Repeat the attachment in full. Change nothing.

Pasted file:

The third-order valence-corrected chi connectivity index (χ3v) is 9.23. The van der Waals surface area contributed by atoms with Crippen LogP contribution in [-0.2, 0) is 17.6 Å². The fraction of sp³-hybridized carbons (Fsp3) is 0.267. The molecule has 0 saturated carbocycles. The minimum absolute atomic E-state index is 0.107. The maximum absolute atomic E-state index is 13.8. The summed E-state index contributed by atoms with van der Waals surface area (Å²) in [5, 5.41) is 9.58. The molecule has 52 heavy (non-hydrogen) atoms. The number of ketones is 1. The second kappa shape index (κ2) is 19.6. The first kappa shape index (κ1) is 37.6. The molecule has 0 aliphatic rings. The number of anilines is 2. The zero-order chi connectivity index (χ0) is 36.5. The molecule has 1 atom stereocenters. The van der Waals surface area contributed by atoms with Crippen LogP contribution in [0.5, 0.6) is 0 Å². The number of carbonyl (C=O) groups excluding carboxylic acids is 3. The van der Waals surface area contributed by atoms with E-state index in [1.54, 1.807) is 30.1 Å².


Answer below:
The third-order valence-corrected chi connectivity index (χ3v) is 9.23. The van der Waals surface area contributed by atoms with Crippen LogP contribution in [-0.2, 0) is 17.6 Å². The fraction of sp³-hybridized carbons (Fsp3) is 0.267. The molecule has 0 saturated carbocycles. The minimum absolute atomic E-state index is 0.107. The maximum absolute atomic E-state index is 13.8. The summed E-state index contributed by atoms with van der Waals surface area (Å²) in [5, 5.41) is 9.58. The molecule has 52 heavy (non-hydrogen) atoms. The number of ketones is 1. The second kappa shape index (κ2) is 19.6. The first kappa shape index (κ1) is 37.6. The molecule has 0 aliphatic rings. The number of anilines is 2. The zero-order chi connectivity index (χ0) is 36.5. The molecule has 1 atom stereocenters. The van der Waals surface area contributed by atoms with Crippen LogP contribution in [0.5, 0.6) is 0 Å². The number of carbonyl (C=O) groups excluding carboxylic acids is 3. The van der Waals surface area contributed by atoms with E-state index in [1.54, 1.807) is 30.1 Å².